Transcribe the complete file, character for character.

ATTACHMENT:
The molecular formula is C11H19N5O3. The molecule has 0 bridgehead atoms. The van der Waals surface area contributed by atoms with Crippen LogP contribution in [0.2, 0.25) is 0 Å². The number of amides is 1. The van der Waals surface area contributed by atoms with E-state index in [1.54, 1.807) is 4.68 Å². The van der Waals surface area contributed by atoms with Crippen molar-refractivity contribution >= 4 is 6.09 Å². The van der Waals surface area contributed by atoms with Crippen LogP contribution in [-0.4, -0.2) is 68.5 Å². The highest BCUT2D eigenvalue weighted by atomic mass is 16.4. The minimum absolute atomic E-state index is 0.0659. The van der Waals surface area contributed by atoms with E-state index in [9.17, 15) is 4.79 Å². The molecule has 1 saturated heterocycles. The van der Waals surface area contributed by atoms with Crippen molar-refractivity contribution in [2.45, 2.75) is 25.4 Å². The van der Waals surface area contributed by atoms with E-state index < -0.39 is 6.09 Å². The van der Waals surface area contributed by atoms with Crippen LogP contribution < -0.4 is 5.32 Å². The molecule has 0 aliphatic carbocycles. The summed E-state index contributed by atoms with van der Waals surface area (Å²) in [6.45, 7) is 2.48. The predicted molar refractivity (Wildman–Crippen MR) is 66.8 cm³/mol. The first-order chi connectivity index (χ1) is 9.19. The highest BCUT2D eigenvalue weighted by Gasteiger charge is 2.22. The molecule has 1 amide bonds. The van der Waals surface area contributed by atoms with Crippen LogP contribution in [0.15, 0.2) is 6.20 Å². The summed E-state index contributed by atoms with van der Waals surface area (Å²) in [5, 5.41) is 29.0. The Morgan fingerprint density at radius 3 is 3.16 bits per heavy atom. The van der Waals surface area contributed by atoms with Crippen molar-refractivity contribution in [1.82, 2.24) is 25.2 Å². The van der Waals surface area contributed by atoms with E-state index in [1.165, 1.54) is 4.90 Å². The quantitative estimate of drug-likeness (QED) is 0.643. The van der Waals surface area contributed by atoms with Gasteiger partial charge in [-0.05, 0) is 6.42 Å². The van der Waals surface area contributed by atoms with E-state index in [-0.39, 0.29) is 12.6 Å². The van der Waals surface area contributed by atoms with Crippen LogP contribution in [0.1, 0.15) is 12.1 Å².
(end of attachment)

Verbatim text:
The molecular formula is C11H19N5O3. The molecule has 0 bridgehead atoms. The van der Waals surface area contributed by atoms with Crippen LogP contribution in [0.2, 0.25) is 0 Å². The number of amides is 1. The van der Waals surface area contributed by atoms with E-state index in [1.54, 1.807) is 4.68 Å². The van der Waals surface area contributed by atoms with Crippen molar-refractivity contribution >= 4 is 6.09 Å². The van der Waals surface area contributed by atoms with Crippen LogP contribution in [-0.4, -0.2) is 68.5 Å². The highest BCUT2D eigenvalue weighted by atomic mass is 16.4. The minimum absolute atomic E-state index is 0.0659. The van der Waals surface area contributed by atoms with E-state index in [9.17, 15) is 4.79 Å². The molecule has 1 saturated heterocycles. The van der Waals surface area contributed by atoms with Crippen molar-refractivity contribution in [2.45, 2.75) is 25.4 Å². The van der Waals surface area contributed by atoms with E-state index < -0.39 is 6.09 Å². The van der Waals surface area contributed by atoms with Crippen LogP contribution < -0.4 is 5.32 Å². The molecule has 0 aliphatic carbocycles. The summed E-state index contributed by atoms with van der Waals surface area (Å²) in [6.45, 7) is 2.48. The predicted molar refractivity (Wildman–Crippen MR) is 66.8 cm³/mol. The first-order chi connectivity index (χ1) is 9.19. The highest BCUT2D eigenvalue weighted by Gasteiger charge is 2.22. The molecule has 1 amide bonds. The van der Waals surface area contributed by atoms with Crippen LogP contribution in [0.15, 0.2) is 6.20 Å². The summed E-state index contributed by atoms with van der Waals surface area (Å²) in [5, 5.41) is 29.0. The Morgan fingerprint density at radius 3 is 3.16 bits per heavy atom. The van der Waals surface area contributed by atoms with Crippen molar-refractivity contribution in [1.82, 2.24) is 25.2 Å². The van der Waals surface area contributed by atoms with E-state index in [1.165, 1.54) is 4.90 Å². The quantitative estimate of drug-likeness (QED) is 0.643. The van der Waals surface area contributed by atoms with Gasteiger partial charge in [-0.05, 0) is 6.42 Å². The van der Waals surface area contributed by atoms with E-state index in [-0.39, 0.29) is 12.6 Å². The van der Waals surface area contributed by atoms with Crippen LogP contribution in [0.1, 0.15) is 12.1 Å².